In addition to those arrested last week, seven Jamaicans were arrested off the south coast of Florida in March this year when the vessel in which they were travelling was boarded by coast guards. They were among 14 illegal migrants on that boat.

According to Bradley, the process starts with a Jamaican passport and a ticket to The Bahamas where hopefuls find accommodation, usually at a hotel. It is quite costly, he warned, adding that entry into The Bahamas, hotel fees, and smuggling costs could run individuals as much as US$8,000 or more.

From there, illegal migrants take a plane or boat to one of two Bahamian locations; north Bimini is the preferred choice for some smuggling syndicates. Afterward, they either follow up with arrangements made from Jamaica or search for smuggling connections on the ground. Bimini is the closest island to Miami, Bradley said, from there you can see the Miami lights at night.

“When you meet your connection, they put you up in a house, or they let you go to a hotel if you can pay for a hotel. But you can be at the hotel for up to two weeks and they are not ready (for you) yet, and your money goes up in hotel fees,” he explained.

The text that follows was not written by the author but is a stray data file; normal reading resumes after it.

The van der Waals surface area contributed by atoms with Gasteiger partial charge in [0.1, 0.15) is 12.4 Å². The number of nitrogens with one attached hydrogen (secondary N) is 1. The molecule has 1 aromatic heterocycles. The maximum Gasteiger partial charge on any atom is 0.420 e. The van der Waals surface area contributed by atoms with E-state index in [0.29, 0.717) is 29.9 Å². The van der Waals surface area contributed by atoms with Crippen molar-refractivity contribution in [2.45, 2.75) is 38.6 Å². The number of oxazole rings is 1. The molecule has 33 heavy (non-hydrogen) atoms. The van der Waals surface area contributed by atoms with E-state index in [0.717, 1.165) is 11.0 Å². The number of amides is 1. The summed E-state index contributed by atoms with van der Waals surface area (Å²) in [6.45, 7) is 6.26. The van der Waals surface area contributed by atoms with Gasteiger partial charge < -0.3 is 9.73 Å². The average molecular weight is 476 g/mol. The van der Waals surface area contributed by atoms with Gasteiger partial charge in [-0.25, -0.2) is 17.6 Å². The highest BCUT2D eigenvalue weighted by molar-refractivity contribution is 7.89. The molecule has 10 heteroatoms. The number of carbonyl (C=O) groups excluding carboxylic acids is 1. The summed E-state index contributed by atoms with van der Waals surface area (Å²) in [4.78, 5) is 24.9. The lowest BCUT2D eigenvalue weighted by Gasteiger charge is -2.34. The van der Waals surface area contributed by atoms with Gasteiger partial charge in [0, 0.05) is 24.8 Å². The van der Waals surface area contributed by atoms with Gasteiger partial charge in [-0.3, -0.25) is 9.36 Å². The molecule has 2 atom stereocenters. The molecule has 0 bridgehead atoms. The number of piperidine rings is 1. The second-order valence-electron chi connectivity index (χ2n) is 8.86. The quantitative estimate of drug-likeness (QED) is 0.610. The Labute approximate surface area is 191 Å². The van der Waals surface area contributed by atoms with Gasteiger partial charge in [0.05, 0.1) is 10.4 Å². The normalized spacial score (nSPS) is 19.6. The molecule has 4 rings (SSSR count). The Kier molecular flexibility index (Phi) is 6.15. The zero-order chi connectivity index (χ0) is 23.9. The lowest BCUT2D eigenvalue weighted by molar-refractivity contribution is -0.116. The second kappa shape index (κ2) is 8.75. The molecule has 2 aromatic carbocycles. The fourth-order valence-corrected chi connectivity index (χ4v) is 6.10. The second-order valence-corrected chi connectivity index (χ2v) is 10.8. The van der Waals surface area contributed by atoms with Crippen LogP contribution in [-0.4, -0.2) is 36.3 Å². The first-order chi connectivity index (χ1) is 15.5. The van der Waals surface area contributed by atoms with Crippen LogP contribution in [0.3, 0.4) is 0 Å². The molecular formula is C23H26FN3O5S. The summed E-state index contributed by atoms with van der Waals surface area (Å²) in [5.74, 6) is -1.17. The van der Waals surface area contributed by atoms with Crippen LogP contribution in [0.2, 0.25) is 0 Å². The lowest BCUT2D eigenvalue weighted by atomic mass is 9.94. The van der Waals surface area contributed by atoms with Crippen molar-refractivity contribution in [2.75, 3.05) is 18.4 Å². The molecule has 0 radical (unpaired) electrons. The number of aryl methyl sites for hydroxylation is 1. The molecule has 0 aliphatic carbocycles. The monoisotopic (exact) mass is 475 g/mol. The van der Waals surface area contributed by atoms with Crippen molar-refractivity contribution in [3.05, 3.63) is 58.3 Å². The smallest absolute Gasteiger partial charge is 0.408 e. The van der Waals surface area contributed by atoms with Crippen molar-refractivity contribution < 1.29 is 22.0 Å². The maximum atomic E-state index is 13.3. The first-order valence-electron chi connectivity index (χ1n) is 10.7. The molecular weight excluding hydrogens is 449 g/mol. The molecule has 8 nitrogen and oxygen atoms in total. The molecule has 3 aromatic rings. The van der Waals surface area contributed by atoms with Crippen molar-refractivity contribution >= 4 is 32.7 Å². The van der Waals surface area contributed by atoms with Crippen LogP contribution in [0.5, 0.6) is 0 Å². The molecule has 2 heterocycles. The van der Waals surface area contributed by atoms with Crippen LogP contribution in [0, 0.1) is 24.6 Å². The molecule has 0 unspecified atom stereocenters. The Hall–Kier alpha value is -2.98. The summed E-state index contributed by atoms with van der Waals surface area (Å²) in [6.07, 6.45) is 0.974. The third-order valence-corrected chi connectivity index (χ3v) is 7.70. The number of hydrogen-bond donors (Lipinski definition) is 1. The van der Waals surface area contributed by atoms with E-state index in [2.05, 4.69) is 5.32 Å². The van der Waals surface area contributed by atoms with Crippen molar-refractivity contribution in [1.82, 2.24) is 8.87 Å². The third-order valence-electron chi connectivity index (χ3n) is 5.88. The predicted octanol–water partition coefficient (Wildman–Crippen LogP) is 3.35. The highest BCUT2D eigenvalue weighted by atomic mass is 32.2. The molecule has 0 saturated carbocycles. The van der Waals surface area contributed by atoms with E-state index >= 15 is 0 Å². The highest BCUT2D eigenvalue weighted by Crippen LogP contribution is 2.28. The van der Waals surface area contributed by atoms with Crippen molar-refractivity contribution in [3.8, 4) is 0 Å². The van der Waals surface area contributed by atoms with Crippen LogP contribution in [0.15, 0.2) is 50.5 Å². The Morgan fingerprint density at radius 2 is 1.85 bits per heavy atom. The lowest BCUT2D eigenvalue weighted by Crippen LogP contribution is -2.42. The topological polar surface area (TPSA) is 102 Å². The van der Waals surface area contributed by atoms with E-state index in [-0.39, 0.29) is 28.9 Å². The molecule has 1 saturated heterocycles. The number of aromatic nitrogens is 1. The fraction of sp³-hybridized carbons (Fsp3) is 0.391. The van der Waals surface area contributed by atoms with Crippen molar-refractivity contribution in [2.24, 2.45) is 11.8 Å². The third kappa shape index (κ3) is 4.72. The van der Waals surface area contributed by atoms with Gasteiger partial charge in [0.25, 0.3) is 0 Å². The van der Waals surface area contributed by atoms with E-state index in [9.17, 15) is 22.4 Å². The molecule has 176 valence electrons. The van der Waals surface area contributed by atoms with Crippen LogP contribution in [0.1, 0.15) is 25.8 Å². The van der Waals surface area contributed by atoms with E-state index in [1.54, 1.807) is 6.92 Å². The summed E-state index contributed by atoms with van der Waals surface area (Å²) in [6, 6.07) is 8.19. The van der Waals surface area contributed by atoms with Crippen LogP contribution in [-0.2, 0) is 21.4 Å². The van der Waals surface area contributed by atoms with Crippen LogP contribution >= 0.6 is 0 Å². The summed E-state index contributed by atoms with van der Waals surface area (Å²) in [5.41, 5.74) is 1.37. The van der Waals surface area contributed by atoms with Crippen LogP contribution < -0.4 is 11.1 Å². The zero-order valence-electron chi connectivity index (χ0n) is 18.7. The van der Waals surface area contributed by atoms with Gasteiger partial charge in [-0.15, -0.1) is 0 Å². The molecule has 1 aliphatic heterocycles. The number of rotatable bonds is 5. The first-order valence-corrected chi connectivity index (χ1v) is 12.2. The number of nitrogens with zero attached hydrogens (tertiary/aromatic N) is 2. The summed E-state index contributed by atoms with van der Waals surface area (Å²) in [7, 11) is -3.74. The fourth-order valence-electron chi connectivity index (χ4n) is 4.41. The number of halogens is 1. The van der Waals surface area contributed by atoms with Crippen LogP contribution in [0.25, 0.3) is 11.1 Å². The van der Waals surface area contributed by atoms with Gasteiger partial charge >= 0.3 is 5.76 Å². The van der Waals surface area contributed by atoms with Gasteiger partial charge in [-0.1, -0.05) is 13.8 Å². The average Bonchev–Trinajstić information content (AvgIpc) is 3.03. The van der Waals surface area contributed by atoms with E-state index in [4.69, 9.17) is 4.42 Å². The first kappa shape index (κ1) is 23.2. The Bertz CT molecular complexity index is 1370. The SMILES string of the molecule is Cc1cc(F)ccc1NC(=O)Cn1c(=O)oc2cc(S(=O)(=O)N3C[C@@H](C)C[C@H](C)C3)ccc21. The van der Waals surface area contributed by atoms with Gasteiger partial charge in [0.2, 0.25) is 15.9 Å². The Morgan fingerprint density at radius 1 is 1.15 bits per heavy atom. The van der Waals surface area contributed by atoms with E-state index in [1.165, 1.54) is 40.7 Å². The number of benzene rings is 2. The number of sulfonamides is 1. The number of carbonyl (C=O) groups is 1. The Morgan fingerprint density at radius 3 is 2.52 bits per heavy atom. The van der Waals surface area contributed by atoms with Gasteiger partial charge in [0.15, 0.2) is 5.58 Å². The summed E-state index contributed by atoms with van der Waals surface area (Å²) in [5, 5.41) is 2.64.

“So normally people would stay at the house, and when you go there you see another 50 persons there with you – people from Haiti, Jamaica, all over, who are trying to enter the US,” he continued, adding that here, illegal immigrants wait to be summoned after the smuggling syndicates and their US connections have deemed the waters clear. The journey to Florida takes roughly three to four hours, usually in speed boats and at night.

Once there, illegal immigrants are often put up by persons in Florida who are part of the racket or make connections in Florida on their own. The next morning they allegedly walk out of the homes, free to roam the state. “But it is a very risky thing. You either have some people looking out for you or it is going to be very difficult. People out there to rob and kill you,” Bradley warned.

* Names changed to protect identity

corey.robinson@gleanerjm.com